Once a year, the path appears in the forest and Lucy Gallows beckons. Who is brave enough to find her–and who won’t make it out of the woods?
It’s been exactly one year since Sara’s sister, Becca, disappeared, and high school life has far from settled back to normal. With her sister gone, Sara doesn’t know whether her former friends no longer like her…or are scared of her, and the days of eating alone at lunch have started to blend together. When a mysterious text message invites Sara and her estranged friends to “play the game” and find local ghost legend Lucy Gallows, Sara is sure this is the only way to find Becca–before she’s lost forever. And even though she’s hardly spoken with them for a year, Sara finds herself deep in the darkness of the forest, her friends–and their cameras–following her down the path. Together, they will have to draw on all of their strengths to survive. The road is rarely forgiving, and no one will be the same on the other side.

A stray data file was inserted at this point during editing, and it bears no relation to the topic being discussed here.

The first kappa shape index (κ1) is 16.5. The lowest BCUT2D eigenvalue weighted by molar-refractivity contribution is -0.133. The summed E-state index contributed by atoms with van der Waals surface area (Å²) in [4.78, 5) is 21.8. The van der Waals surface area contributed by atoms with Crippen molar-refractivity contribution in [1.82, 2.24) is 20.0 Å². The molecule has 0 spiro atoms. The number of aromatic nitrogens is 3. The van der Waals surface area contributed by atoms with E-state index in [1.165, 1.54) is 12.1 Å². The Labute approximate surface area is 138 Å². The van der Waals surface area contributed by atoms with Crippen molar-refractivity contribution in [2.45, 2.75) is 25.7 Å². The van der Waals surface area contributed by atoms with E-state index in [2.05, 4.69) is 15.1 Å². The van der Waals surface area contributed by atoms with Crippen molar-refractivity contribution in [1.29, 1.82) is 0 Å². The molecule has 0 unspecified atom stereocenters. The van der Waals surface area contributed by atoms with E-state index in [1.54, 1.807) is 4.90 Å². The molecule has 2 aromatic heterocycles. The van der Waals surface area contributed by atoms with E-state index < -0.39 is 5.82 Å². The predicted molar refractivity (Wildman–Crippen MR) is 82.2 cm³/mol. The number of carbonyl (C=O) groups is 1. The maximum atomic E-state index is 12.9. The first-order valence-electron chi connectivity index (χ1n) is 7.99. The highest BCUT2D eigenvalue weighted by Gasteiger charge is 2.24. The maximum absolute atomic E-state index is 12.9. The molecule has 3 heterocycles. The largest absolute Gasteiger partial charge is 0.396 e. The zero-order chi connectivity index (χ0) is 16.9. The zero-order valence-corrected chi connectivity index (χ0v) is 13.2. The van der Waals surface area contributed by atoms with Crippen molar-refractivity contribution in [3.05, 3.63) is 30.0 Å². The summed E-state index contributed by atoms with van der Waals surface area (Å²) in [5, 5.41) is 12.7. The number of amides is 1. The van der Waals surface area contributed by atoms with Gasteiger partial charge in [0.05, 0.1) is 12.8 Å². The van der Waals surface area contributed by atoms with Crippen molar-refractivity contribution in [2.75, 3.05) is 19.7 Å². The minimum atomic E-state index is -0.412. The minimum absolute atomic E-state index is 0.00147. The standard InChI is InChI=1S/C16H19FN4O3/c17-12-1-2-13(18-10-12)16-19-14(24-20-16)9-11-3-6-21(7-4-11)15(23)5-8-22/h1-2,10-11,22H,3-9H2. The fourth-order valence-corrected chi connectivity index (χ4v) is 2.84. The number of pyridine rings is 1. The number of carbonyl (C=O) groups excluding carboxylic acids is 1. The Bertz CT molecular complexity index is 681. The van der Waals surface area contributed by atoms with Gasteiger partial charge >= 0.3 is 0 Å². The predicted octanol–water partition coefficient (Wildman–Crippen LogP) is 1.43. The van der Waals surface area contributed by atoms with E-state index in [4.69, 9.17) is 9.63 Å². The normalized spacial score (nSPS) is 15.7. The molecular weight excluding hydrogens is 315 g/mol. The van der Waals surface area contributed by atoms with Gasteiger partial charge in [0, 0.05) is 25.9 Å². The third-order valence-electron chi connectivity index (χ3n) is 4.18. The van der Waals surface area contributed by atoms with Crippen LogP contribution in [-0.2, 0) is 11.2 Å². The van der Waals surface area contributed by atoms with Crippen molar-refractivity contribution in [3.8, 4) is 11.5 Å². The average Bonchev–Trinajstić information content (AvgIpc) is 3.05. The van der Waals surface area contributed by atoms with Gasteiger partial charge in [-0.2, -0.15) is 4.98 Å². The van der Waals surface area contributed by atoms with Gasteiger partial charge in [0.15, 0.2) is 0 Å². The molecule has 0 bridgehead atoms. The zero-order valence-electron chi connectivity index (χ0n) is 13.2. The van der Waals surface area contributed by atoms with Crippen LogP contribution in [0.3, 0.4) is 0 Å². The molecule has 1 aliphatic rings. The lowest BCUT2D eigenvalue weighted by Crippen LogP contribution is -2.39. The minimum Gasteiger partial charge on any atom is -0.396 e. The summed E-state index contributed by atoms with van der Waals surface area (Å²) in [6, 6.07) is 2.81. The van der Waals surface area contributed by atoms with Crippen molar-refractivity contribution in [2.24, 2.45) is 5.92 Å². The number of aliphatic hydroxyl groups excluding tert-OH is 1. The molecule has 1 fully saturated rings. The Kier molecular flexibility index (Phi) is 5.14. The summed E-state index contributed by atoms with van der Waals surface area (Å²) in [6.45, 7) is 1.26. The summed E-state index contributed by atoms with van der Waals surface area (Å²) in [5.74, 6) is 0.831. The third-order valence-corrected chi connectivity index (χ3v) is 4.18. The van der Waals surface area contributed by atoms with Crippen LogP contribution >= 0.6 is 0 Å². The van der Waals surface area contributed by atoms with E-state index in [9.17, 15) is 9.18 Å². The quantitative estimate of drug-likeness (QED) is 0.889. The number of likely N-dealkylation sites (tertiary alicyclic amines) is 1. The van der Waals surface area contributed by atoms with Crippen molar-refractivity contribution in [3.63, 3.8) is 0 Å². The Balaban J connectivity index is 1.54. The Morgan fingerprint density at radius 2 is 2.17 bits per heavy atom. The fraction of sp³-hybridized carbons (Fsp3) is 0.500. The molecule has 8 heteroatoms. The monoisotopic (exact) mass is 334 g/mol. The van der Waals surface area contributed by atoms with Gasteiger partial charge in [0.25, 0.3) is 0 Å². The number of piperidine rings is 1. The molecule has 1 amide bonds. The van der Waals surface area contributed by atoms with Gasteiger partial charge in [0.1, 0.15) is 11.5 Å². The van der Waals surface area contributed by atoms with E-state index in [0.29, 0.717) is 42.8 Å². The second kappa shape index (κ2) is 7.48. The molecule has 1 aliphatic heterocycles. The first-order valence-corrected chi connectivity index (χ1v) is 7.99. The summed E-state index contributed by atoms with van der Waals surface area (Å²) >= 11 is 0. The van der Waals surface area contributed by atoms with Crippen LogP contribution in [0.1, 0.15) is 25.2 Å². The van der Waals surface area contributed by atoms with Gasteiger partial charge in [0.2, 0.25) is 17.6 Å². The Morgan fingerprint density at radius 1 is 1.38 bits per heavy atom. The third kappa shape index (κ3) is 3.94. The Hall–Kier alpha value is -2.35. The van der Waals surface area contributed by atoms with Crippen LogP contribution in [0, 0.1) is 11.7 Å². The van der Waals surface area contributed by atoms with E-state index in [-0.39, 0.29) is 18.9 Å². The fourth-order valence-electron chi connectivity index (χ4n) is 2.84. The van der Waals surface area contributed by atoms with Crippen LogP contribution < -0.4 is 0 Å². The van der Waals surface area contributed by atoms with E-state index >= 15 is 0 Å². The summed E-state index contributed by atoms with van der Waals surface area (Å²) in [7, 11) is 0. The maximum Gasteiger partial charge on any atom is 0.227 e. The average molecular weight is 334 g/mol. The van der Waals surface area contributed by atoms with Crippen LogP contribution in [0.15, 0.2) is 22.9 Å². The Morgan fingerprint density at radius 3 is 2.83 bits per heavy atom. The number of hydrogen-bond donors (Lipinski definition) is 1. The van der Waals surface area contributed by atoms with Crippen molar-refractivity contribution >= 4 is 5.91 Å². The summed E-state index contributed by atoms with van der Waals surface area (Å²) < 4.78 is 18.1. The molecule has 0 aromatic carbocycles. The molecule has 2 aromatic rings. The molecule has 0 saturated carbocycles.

How did I get the book? StorytellerInc Book Club
Review: I don’t know where I am with Rules for Vanishing… It ticks a lot of boxes for a good horror read. A legend, eerie atmosphere, a group of friends that are consumed by their own secrets as the “rules” they are supposed to follow work against them, ghosts, monsters, etc.
But it also feels a bit like this was a tick-box of a story. So much is there thats basically ticking off what is supposed to happen. So instead of travelling along a ghostly road with Sara and the others you feel like you are outside the story, watching. Analysing.
I enjoyed the format Kate Alice Marshall used to narrate what was happening, and some of the reveals really worked well. Also, I don’t mind the predictable horror aspects when they are worked well into a story, and there were some good moments.
Rules for Vanishing didn’t unnerve me, which was a pity. As mentioned, there are some good highlights (or scare-lights) that I was impressed with. The ending was quite convoluted and long, I didn’t find the conclusion as satisfying as I hoped, and I wonder if the story would have benefited from having less in it. Less legend, less reveals, less moments, less everything because then the reader had more opportunity to be pulled into the legend of the road and build their own nightmare version while travelling with the characters.
Review by Luna